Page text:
KISSIMMEE – When Congress got around to doing away with the Prohibition movement and the ban on alcohol sales, some things went out the window along with it, including bootlegging or rum-running.
But something else became obsolete: so-called Speakeasys. Who needs a secret nightclub where you can sneak in and get served booze when you could suddenly buy it anywhere you liked?
Recreating that bygone era is the schtick behind one of Central Florida’s popular dinner theaters, Al Capone’s Dinner & Show. If most of the dinner theaters in Central Florida aim is to let folks enjoy a good performance while having a relaxing dinner right there on the premises, Capone’s is a bit different.
Several of the other dinner theaters want to tell a story of some kind, either through comedy, music or mystery — or a combination of all three.
Capone’s, located on U.S. 192 in Kissimmee, really strives to give you the feel of being in a genuine speakeasy, and to put on a show that recreates a lost art form known as burlesque.
Does it work? In some instances, yes. In others, not so much.
Sometimes called a “blind pig,” a speakeasy was typically an urban nightclub that illegally sold alcoholic beverages during the Prohibition era, mainly in the 1920s. Often operated by organized crime units, that aspect of the speakeasy history becomes a key part of the Capone’s gimmick.
You get seated at one of several long tables that can accommodate multiple parties. There’s a bar next to the gift shop and a buffet at the other end of the room, with the main stage in the background.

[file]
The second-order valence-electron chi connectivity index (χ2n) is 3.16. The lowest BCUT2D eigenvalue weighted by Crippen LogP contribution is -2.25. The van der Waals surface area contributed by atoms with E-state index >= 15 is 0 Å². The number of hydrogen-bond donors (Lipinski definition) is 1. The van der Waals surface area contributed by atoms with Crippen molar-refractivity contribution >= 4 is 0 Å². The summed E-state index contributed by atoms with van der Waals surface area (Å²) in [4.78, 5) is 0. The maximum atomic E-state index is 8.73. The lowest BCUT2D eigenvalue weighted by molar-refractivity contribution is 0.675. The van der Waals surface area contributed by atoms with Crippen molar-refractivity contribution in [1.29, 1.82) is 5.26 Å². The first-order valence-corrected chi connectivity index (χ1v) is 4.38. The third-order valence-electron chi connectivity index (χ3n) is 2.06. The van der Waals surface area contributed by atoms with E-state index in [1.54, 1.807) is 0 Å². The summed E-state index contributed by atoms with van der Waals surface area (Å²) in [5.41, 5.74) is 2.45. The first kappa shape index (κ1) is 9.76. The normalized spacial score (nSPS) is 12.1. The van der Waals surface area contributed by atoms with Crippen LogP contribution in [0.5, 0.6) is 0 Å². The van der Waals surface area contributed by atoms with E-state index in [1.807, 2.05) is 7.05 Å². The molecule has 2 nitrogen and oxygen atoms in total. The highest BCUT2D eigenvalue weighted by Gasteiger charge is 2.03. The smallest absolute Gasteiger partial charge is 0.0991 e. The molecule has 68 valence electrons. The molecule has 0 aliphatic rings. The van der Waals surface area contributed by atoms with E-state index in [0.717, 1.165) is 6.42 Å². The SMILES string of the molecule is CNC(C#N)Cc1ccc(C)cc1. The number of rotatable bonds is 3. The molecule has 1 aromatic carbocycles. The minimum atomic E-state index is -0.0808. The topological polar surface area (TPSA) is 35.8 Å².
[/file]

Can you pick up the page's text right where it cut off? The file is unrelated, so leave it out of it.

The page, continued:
If booze played a big role in making speakeasys popular and successful in the 1920s, it’s just as crucial an element for Capone’s success as well. You’re seated and served by waiters who dress like mobsters, and have tough guy attitude to spare, tossing off lines like “All right, I gottcha,” and “You done with that plate — cause I’m hungry!” If it sounds corny, by the second drink you’re likely to find them charming and endlessly entertaining.
And until the buffet line opens, believe me, those drinks flow very freely. Your mobster/waiter is constantly rushing over with another pitcher of booze.
Even though the buffet provides a wide selection that includes pizza, pasta, chicken and a salad bar, it’s the alcohol really helps make it all such fun. And if you’re with a group of friends, chances are you’ll like it even more.
And the show itself? Well ….
Performance start at 8 p.m. Speakeasys offered burlesque show featuring pretty dames who dance and sing, some naughty comedy, and plenty of sexual innuendo. Taken from the Italian word burlesco — which means to joke, ridicule or mock – burlesque was a popular form of variety show or cabaret performed in urban American clubs right through the 1940s.
At the Capone’s show, the singing and dancing is good, but there’s no real plot to follow, except for the dim-witted police officer who raids the joint and wants to haul everyone — audience included — off to jail for drinking alcohol during Prohibition.
But the comedy isn’t great, and can’t decide if it wants to be cute and family-oriented in keeping with Orlando’s tourist image, or a bit salacious. But one too many poop gags can turn any show stale rather quickly.
What was more fun was when the performers moved off stage and interacted with the audience — sometimes with hilarious results.
In fact, that’s really what makes Capone’s a fun experience, particularly if you’ve got a group of friends or co-workers you’re going with. Those strong drinks and wise-cracking waiters are virtually certain to put you in a delighted mood before long.
To learn more about Capone’s, call 1-800-220-8428.
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